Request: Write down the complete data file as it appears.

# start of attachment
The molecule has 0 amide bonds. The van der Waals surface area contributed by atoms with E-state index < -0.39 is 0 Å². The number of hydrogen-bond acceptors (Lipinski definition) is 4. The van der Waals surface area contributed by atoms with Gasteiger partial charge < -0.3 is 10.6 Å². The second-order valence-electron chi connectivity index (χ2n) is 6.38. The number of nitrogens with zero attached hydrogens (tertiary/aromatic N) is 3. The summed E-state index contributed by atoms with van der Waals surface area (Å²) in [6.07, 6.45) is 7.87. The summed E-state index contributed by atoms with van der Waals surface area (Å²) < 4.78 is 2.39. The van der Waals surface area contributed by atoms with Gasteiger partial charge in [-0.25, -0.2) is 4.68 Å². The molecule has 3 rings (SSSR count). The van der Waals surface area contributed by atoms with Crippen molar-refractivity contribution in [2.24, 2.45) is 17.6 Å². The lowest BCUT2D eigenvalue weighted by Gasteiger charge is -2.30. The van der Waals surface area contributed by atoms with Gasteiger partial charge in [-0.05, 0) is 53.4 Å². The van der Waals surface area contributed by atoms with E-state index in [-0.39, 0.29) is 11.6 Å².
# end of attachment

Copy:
The molecule has 0 amide bonds. The van der Waals surface area contributed by atoms with E-state index < -0.39 is 0 Å². The number of hydrogen-bond acceptors (Lipinski definition) is 4. The van der Waals surface area contributed by atoms with Gasteiger partial charge < -0.3 is 10.6 Å². The second-order valence-electron chi connectivity index (χ2n) is 6.38. The number of nitrogens with zero attached hydrogens (tertiary/aromatic N) is 3. The summed E-state index contributed by atoms with van der Waals surface area (Å²) in [6.07, 6.45) is 7.87. The summed E-state index contributed by atoms with van der Waals surface area (Å²) < 4.78 is 2.39. The van der Waals surface area contributed by atoms with Gasteiger partial charge in [-0.25, -0.2) is 4.68 Å². The molecule has 3 rings (SSSR count). The van der Waals surface area contributed by atoms with Crippen molar-refractivity contribution in [2.24, 2.45) is 17.6 Å². The lowest BCUT2D eigenvalue weighted by Gasteiger charge is -2.30. The van der Waals surface area contributed by atoms with Gasteiger partial charge in [-0.05, 0) is 53.4 Å². The van der Waals surface area contributed by atoms with E-state index in [-0.39, 0.29) is 11.6 Å².